Pain and Suffering
Although both are “non-economic damages,” “Pain and suffering” is a separate category of damages from psychological injuries, and they should be calculated separately.
Pain and suffering “compensates the injured person for the physical discomfort and the emotional response to the sensation of pain caused by the injury itself.” See, Boan v. Blackwell.
Damages for psychological injuries are above and beyond the damages you receive for physical pain and suffering and are proven through the testimony of a mental health expert.
Insurance Companies Do Not Want to Pay Damages for Psychological Injuries or PTSD
Insurance companies do not want to pay damages for psychological injuries. Insurance companies do not want to pay any damages, and they will attempt to deny your claim, deny parts of your claim, or minimize your damages in every way possible.
Do not let an insurance agent tell you that PTSD is not compensable, or that psychological injuries are included in your pain and suffering damages. Talk to your Myrtle Beach car accident attorney about the damages you are entitled to receive as part of your case and do not “leave money on the table.”
How to Demand Compensation for PTSD or Other Psychological Injuries After an Auto Accident
Whether your injuries are physical, psychological, or involve property damage, you will need to prove that they exist, that they were caused by the defendant, and how much compensation you are owed for them.
To prove that you were injured psychologically, you must seek professional help as soon as you experience symptoms of PTSD or other psychological distress – you are entitled to compensation for the costs of therapy as well as the impact that the injury has had on your daily life.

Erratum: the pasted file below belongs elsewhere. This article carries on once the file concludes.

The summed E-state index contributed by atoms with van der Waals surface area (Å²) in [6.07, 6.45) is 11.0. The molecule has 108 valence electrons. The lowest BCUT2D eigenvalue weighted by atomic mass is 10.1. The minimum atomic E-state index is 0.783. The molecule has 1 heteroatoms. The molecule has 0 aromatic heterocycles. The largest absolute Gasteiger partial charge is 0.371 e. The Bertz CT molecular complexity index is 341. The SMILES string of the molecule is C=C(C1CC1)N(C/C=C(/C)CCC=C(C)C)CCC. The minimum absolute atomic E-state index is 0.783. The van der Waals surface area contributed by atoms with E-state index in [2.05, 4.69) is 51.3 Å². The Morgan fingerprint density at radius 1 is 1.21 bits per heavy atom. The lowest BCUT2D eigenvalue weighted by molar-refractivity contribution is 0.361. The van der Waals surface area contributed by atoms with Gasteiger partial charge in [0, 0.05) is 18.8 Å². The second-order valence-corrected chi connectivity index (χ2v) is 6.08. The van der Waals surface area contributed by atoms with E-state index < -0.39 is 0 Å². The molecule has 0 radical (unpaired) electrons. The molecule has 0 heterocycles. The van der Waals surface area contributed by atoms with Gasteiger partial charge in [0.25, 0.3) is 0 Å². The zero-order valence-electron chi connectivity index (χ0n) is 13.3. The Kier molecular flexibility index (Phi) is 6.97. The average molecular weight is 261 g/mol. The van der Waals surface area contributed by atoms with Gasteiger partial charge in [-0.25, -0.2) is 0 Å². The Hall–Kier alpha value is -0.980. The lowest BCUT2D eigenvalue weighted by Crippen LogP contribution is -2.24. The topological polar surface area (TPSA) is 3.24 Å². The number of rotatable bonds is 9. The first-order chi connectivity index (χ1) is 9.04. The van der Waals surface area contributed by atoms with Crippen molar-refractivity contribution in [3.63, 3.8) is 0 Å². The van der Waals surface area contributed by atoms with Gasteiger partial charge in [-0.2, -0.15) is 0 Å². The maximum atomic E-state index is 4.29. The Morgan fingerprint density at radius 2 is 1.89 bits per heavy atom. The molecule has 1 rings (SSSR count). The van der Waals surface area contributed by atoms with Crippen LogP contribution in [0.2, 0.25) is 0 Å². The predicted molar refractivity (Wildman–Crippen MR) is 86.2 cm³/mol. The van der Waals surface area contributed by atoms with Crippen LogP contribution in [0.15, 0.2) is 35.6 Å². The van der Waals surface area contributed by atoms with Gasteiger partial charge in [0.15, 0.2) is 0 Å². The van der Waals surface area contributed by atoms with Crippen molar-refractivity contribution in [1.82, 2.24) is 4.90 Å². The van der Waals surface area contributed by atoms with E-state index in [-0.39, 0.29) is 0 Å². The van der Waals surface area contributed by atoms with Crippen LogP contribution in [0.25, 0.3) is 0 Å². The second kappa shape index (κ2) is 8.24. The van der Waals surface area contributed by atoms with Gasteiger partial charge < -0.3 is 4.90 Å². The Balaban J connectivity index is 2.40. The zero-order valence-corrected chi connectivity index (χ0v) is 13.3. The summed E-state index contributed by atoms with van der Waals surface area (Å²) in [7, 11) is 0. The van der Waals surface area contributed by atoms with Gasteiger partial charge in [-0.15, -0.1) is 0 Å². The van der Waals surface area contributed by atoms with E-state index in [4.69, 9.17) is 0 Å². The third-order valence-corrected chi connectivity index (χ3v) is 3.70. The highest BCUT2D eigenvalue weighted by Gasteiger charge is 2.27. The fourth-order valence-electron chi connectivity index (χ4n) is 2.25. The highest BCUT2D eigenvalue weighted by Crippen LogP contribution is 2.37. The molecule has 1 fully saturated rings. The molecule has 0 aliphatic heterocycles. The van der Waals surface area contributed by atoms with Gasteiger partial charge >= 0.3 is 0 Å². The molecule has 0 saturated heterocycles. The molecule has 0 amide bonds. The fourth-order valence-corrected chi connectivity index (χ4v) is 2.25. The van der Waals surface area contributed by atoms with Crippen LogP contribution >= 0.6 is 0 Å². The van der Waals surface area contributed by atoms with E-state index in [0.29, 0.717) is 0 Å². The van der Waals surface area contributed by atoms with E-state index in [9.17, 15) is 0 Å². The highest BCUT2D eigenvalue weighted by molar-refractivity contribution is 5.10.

If you have questions about whether you are entitled to compensation for a psychological injury after a car crash, call your Myrtle Beach auto accident lawyers at Coastal Law.
When you call our office, we will:
- Schedule an appointment for a free consultation,
- Answer your questions,
- Investigate your car accident,
- Gather evidence of liability using expert witnesses when necessary,
- Gather your medical records including documentation of your psychological injuries,
- Demand full and fair compensation from the insurance companies,
- File a lawsuit when the insurance company does not pay, and
- Litigate your case through a jury trial when necessary to collect full and fair compensation for your injuries.
Questions About Psychological Injuries and PTSD?
If you are not documenting and demanding full and fair compensation for all non-economic damages, including psychological injuries, you may be leaving money on the table. The Myrtle Beach personal injury lawyers at Coastal Law will help you to demand full and fair compensation, which includes damages for PTSD caused by the car crash.
Ready to speak with a personal injury attorney? Call us now at 843-488-5000 for a free consultation or use our online form.